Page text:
Picnic in the Park

I do wonder how much time I'm going to get on this blog for the next few months. Doing a weekend round-up on the Sao Paulo election took awhile, scouring for reports and translating them! Still, it's only for a few months and I'm sure I'll come back to this blog soon enough.

But as I said last week, this will free me up to write about other things on this blog. And so I can inform my two readers that the Peladao (Big Picnic) in Regent's Park seemed to be a success.

Organised by the Jungle Drums magazine for the Brazilian community, admittedly we didn't get there till quite late - and most importantly - after the capoeira had finished. Bummer. But the football was still going (though judging by the exhaustion and slowness of the players, I suspected we were watching the final). There was also one of the samba bands warming up for the Notting Hill Carnival this weekend. A few stalls selling acai and steaks, plenty of people sitting on the grass (although it didn't feel warm), but it definitely had an end-of-day feel about it.

Would have been there earlier of course, but family duty called (along with a good stack of ribs while celebrating a birthday). I'll be interested in the 'post-match' analysis of the event in next month's edition of Jungle Drums.

Thursday, August 19, 2004

New blog

Apologies for the lack of posts today. I've been setting up a new blog, which will be done in collaboration with Andrew Stevens, of Race 4 City Hall and Guacamoleville. We're putting together a blog on the Sao Paulo election, which can be accessed here. Hopefully it will mean shifting all the stuff I've been doing on the contest from these pages and giving more attention to other things here.

Wednesday, August 18, 2004

Guy's world music gigs #1

Went down to Cargo in Rivington Street, Shoreditch, last night. A friend of a friend was promoting a club night, the main draw being Ska Cubano.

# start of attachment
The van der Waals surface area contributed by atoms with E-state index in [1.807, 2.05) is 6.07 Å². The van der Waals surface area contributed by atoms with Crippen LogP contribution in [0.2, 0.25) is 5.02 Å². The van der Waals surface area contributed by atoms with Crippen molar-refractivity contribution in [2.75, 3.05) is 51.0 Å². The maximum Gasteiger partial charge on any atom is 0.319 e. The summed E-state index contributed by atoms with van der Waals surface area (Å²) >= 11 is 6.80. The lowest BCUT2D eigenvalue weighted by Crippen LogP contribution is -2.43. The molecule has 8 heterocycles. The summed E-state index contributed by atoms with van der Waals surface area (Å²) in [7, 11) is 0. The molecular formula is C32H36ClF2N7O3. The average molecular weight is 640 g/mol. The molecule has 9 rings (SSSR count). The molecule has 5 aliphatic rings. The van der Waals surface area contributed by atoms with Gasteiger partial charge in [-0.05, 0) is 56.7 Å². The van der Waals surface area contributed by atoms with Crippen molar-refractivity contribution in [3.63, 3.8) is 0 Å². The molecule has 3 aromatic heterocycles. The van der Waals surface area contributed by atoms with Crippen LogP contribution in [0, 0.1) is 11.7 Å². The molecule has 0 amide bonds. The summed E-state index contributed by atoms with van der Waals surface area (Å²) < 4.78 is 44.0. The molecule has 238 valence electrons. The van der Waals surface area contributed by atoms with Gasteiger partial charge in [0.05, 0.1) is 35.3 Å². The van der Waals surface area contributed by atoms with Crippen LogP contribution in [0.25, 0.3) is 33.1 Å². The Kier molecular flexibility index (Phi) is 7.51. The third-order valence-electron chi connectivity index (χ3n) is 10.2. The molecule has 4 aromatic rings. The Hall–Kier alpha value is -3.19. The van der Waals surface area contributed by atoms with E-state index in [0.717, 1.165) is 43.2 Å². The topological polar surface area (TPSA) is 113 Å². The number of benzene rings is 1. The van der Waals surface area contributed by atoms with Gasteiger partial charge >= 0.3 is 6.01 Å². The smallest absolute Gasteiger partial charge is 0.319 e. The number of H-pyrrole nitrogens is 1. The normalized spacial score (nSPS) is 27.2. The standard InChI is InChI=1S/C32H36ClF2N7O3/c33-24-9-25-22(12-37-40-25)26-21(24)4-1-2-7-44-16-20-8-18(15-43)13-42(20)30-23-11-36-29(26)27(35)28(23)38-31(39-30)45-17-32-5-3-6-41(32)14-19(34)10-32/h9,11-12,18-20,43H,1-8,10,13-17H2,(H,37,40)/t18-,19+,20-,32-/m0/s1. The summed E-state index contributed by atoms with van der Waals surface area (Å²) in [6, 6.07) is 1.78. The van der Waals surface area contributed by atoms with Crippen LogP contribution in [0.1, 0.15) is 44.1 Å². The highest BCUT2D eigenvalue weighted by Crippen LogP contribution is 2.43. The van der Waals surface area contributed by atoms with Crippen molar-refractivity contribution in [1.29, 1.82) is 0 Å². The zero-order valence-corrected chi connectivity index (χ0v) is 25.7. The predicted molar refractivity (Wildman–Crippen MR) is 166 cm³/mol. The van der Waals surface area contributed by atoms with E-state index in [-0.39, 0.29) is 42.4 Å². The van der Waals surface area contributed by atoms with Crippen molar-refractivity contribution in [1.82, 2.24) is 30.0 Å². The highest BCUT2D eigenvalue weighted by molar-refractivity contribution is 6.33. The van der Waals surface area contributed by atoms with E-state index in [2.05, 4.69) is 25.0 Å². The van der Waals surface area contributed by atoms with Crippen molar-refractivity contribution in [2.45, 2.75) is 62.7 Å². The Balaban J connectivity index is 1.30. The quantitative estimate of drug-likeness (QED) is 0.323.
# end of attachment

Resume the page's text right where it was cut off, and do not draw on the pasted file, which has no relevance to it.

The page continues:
Pretty cool sounds, with a large band of two sax, trombone, horn, guitar, drums, bongo drums, keyboard, cello and bass. That's not counting the two singers (bedecked in shiny white suits and berets) and one body recording it all on camera. If you've been down to Cargo, you'll know the stage isn't particularly big. How they managed to get several members from the audience up there as well and still dance, I don't know.

Pretty good sound too. It was recognisably ska (but not in an Ian Drury or Madness sense) and yet the Cuban sounds were distinctive throughout. Cheerful music which was definitely not up itself. But an hour and a half was about right.

Odd crowd too. Some dressed in Hawaii shirts and shorts, others in traveller fare which hasn't been seen since the tree protests of the mid-1990s, complete with nose rings and mullets with the sides shaved off.

They're playing one more gig this weekend at the Tottenham reggae festival.
Chinese whispers

Hmm. So the Lib Dems are using the silly season (and the Olympics) to make a sporting point. Oh well, why not?

Interesting how the story changes, isn't it? Don Foster makes the comment that because schools aren't good at identifying potential sportspeople, PE co-ordinators should come in and develop this skill. And he seems to be indicating these co-ordinators could be champions, whether at local, regional or national level. At least that's the implication.

So to the e-Politix take: "Liberal Democrats want sports stars to replace traditional PE teachers.
Under their plans, experts will teach their specialist sport at a number of local schools, giving more children access to top coaching."

Not quite what Don was promising, I think. And a look at the upcoming conference motion on sport doesn't have that angle either. Nowhere does it say these 'reformed' PE teachers to PE co-ordinators need to be existing sports stars. In fact, how would an elite sports personality find the time to commit to a school on a regular basis?